Black grass was found in a number of crops through the country for the first time last year, according to Teagasc.

It says that this weed has been very problematic in the UK and is difficult (and expensive) to control due to herbicide resistance and every effort should be made to keep it from spreading on the farm.

And, this year Teagasc has, again, confirmed a few cases in parts of the country where it was never saw before.

Teagasc Tillage Specialist Tim O’Donovan told farmers at the recent corps and spraying event that it’s no harm for farmers to have a look around for it on their land.

Black grass is quite thin it’s got about a very distinctive 5mm diameter head on it.



O’Donovan said that, last year, Teagasc dealt with a few farms that had black grass and gave farmers programmes to deal with it.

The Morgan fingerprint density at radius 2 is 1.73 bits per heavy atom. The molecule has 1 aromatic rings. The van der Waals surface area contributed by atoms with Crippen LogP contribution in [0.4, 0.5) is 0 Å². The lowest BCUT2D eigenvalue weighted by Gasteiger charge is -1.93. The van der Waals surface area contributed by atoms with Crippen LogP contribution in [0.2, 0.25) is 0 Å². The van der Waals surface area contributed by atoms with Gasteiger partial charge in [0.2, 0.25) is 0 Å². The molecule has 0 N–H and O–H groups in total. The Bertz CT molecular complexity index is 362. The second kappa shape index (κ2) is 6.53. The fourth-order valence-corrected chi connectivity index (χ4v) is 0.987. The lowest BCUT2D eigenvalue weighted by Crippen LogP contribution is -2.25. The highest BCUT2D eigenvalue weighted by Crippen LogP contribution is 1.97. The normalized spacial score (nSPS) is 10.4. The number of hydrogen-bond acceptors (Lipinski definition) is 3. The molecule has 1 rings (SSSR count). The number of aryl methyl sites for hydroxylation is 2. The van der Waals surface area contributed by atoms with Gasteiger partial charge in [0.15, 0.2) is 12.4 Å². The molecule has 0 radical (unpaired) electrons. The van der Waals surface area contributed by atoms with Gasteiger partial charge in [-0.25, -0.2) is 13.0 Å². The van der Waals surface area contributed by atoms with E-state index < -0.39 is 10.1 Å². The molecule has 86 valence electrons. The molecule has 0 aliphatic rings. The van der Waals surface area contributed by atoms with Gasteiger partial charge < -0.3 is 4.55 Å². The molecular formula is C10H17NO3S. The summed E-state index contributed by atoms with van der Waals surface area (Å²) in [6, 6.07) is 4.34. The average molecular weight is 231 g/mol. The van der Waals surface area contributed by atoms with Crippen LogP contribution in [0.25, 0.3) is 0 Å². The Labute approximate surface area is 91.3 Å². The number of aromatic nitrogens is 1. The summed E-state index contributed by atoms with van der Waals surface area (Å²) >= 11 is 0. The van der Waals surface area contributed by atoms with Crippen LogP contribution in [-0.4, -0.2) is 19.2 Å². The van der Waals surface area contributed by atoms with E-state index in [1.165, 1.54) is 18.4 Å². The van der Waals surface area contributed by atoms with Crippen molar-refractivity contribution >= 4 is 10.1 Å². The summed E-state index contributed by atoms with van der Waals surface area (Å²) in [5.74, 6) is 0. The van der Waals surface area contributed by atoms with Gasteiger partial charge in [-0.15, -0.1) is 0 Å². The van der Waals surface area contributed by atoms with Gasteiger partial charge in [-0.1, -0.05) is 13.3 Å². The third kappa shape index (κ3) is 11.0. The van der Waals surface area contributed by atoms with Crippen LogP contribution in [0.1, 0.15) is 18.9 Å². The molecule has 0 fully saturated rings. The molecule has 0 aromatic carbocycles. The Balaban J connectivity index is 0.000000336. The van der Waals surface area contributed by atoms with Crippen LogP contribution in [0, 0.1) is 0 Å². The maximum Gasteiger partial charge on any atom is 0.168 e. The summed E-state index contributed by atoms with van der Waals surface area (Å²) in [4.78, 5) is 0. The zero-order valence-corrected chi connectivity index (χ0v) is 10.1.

“What worked very well was autumn cultivation then spray off with Roundup followed by spring barley.

“Using this approach we went from a stage were we had a population of black grass to none this year,” he said.

According to O’Donovan the trouble with black grass you’d like to see none of it rather than some of it.

He advised farmers to check around gaps where trailers are coming into fields.

“That’s where it starts to spread if its anywhere. The places where we have seen it is always coming out the gate and heading up along the yellow line on the road,” he said.

Take action rather than waiting for a chemical solution, O’Donovan stressed.

“If we’ve learned anything England and the continent its that the chemical control of those grass weeds has been more and more difficult.

“Rotation in the UK is being driven by black grass at the moment and has been for the last five years on the guys that have been reacting most.

“We’re finding if you have a grass weed problem you can take care of it very effectively early on.

“One year’s seeding is seven year’s weeding is the old saying but it’s certainly very true for black grass,” he said.